June 14, 2014

Amaseconti Tribe


The Amaseconti Tribe (also known as Odanak, or St. Francis River Abenakis) was a small division or band of the Abenaki , formerly residing partly at Farmington Falls on the Sandy River in Franklin County, Maine, and partly near the present day town of New Sharon between the upper Kennebec and Androscoggin rivers in western Maine.

The Abenaki are one of the five members of the Wabanaki Confederacy.

The Amaseconti took part with the other Abnaki in the early Indian wars against the English and joined in the treaty made at Portsmouth, New Hampshire, in 1713.

Some of them lingered in their old homes until about 1797, when the last family removed to St Francis, Quebec, Canada, where they retained their distinctive name until 1809.

Amaseconti means “abundance of small fish,” referring to the herring.

Eighty miles due north of Portland Maine is the valley of the Sandy River.

From its main sources, the two Sandy River Ponds just south of Saddleback Mountain, the river flows southeast to a low waterfall then turns to the northeast growing in size until it empties into the Kennebec River.

Before the area was settled, the river was thick with Atlantic salmon, alewives, shad, sturgeon and striped bass. These all swarmed far upstream to spawning grounds. The streams and forests were filled with beaver, otter, sable, ermine, moose and deer. Natural meadows in the valley were few and small. The native trees are several kinds of maple, beech, ash, elm, basswood, pine, hemlock, fir, spruce, cedar, with some oak in the highlands and black larch or “hackmetack” on the low lands.

The first people to settle in the area were an offshoot of the Abenaki people called the Amaseconti.

They established two villages along the banks of the river, one at the falls and another a few miles further downstream to the northeast.

They called the valley “Mussalunsquit,” which means “good hunting place.”

No one is sure when they settled there.

The Amaseconti cleared a large tract of land along the river from what is now Farmington Falls where the primary village was to the edge of New Sharon.

The Abenakis as a whole were a stable population.

Once settled they didn’t move around much. Some branches would migrate from lake or riverside into the hills for better shelter during the winter, but the Amaseconti had a prime location with both hills and a river.

Corn, beans, squash, and potatoes were among the crops they grew. The river also provided food and they netted or speared the salmon and alewives easily.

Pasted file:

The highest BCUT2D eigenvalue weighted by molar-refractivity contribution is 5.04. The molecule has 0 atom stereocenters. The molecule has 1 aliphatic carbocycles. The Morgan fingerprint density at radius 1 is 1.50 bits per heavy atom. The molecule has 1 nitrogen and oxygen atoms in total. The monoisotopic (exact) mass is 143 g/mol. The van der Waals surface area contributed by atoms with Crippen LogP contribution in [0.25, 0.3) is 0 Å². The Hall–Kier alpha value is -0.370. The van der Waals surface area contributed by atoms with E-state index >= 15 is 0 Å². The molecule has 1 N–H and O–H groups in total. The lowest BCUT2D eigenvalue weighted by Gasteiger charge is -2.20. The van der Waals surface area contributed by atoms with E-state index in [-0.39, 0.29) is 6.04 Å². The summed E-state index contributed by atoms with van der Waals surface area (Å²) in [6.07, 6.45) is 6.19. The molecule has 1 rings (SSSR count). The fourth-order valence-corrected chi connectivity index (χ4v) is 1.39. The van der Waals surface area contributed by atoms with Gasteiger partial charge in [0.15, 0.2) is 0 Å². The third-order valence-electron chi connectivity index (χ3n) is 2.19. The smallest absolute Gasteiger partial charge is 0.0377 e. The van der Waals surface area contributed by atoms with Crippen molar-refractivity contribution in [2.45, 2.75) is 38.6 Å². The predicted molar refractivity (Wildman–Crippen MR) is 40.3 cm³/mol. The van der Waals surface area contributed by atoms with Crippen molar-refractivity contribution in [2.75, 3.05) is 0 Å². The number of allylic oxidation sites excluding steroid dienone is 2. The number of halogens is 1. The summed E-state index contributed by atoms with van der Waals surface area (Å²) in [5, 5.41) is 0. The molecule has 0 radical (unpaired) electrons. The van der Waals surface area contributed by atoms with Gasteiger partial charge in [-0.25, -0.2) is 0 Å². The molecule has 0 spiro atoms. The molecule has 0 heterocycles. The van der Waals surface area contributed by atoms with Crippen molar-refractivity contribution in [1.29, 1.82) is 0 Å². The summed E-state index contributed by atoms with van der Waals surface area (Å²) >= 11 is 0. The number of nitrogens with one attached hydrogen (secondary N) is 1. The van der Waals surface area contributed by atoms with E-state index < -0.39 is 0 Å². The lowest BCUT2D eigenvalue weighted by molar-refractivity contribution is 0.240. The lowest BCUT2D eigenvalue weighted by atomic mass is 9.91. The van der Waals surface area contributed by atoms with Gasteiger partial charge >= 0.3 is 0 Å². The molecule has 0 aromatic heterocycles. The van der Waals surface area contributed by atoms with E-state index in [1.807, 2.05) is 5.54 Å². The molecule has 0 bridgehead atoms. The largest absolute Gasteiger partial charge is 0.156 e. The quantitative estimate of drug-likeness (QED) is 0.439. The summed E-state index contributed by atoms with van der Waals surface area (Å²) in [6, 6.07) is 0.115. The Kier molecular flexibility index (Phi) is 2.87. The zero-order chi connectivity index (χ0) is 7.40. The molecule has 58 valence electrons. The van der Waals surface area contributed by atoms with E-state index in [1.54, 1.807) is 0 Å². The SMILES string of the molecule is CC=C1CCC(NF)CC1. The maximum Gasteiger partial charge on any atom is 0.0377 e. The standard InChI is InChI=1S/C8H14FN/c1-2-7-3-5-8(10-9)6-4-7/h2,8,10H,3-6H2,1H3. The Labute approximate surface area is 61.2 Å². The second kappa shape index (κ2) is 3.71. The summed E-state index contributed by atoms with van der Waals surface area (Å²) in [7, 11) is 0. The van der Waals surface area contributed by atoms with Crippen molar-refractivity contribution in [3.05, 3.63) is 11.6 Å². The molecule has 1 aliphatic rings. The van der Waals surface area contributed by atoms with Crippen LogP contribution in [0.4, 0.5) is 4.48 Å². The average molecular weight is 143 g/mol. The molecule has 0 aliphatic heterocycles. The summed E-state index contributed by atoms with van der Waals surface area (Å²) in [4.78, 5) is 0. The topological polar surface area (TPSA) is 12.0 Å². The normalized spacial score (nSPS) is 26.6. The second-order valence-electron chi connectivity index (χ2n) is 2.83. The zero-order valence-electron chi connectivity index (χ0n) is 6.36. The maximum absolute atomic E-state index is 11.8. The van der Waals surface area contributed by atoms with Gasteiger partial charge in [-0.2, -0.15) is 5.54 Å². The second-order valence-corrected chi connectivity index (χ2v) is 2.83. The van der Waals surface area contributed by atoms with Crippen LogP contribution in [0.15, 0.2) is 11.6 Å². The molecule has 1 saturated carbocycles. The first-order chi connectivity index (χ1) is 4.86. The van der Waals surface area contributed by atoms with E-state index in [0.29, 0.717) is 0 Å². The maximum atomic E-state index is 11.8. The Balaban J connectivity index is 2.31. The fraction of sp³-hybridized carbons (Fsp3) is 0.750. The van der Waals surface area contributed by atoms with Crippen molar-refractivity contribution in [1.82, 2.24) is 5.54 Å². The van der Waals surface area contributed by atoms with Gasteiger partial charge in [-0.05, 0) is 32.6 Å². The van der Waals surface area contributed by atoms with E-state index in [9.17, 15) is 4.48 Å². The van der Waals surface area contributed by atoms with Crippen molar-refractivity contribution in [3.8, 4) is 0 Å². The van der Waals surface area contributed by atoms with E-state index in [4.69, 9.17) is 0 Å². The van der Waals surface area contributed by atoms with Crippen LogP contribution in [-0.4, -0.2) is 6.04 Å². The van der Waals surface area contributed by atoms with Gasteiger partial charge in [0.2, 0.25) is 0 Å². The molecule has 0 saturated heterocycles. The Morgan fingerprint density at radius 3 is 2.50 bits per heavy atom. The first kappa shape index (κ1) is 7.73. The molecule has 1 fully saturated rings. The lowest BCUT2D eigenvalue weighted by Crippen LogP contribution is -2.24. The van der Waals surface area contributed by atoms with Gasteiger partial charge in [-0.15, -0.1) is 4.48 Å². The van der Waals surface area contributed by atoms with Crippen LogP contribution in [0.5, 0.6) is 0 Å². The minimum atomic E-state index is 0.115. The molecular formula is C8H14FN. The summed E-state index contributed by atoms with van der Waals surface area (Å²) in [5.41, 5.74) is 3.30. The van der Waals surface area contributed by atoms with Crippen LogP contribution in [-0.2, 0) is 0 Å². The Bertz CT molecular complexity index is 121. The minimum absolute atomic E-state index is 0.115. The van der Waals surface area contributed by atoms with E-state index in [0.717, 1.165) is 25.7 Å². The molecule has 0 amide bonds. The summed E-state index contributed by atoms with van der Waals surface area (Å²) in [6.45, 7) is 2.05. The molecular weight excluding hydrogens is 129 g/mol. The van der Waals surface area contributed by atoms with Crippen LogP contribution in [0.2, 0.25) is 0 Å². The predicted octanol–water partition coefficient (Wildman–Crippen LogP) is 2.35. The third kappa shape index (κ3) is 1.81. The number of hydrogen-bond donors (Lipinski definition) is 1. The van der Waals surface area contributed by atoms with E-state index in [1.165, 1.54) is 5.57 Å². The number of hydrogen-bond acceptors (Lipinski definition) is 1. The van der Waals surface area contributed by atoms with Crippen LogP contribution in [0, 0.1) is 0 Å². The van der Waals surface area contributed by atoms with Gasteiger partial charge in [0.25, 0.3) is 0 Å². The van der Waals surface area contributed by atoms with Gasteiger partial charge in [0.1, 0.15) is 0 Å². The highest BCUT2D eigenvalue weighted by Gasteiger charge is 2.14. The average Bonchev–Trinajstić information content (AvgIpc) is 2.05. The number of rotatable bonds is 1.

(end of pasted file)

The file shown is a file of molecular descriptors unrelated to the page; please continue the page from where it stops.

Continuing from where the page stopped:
The Amaseconti hunted for meat and hides from non-migratory game like moose and deer with bow and arrow or used snares and traps for smaller game.

Trappers came through occasionally for the valuable fur animals in the area.

This hunting did not significantly lower the animal population.

The Amaseconti band used wild foods such as berries, nuts, mushrooms, maple syrup, and had a wide knowledge of medicinal plants.

The Amaseconti lived in wigwams.

These were not the conical tents covered with hides of the plains indians, but eight-foot high, dome-shaped dwellings that were capable of withstanding high winds and heavy snows.

The men were responsible for the framing of the wigwam. They cut down saplings ten to fifteen feet long, bent the longer ones into arches, then placed them around a 10 to 16 foot diameter circle or oval drawn on the ground.

The arches of the long saplings formed the basic structure and the shorter saplings wrapped the longer ones to provide support. The sides and roof were birchbark, elm bark, reed mats or a combination. Bed platforms were attached to the inner frame. These kept sleepers off the cold hard ground and provided additional storage space.

Larger wigwams or different shaped wigwams could accommodate larger families, or provide a meeting space.

The Amaseconti were a relatively small group led by a civil chief.

The civil chief advised and facilitated decisions of a council made up of representatives of all the families rather than imposing unilateral rule. A separate war chief led a council composed of all adult men and women to decide matters relating to the defense of the group.

By the mid 1700s the Abenakis had lost a much of their population to a series of plagues, one of which in 1617 had a mortality rate of 75%. There is no reason to think that the Amaseconti would not have suffered the same losses.

Alternate spellings: Amesokanti, or Anmissoukanti

Abenaki Indians
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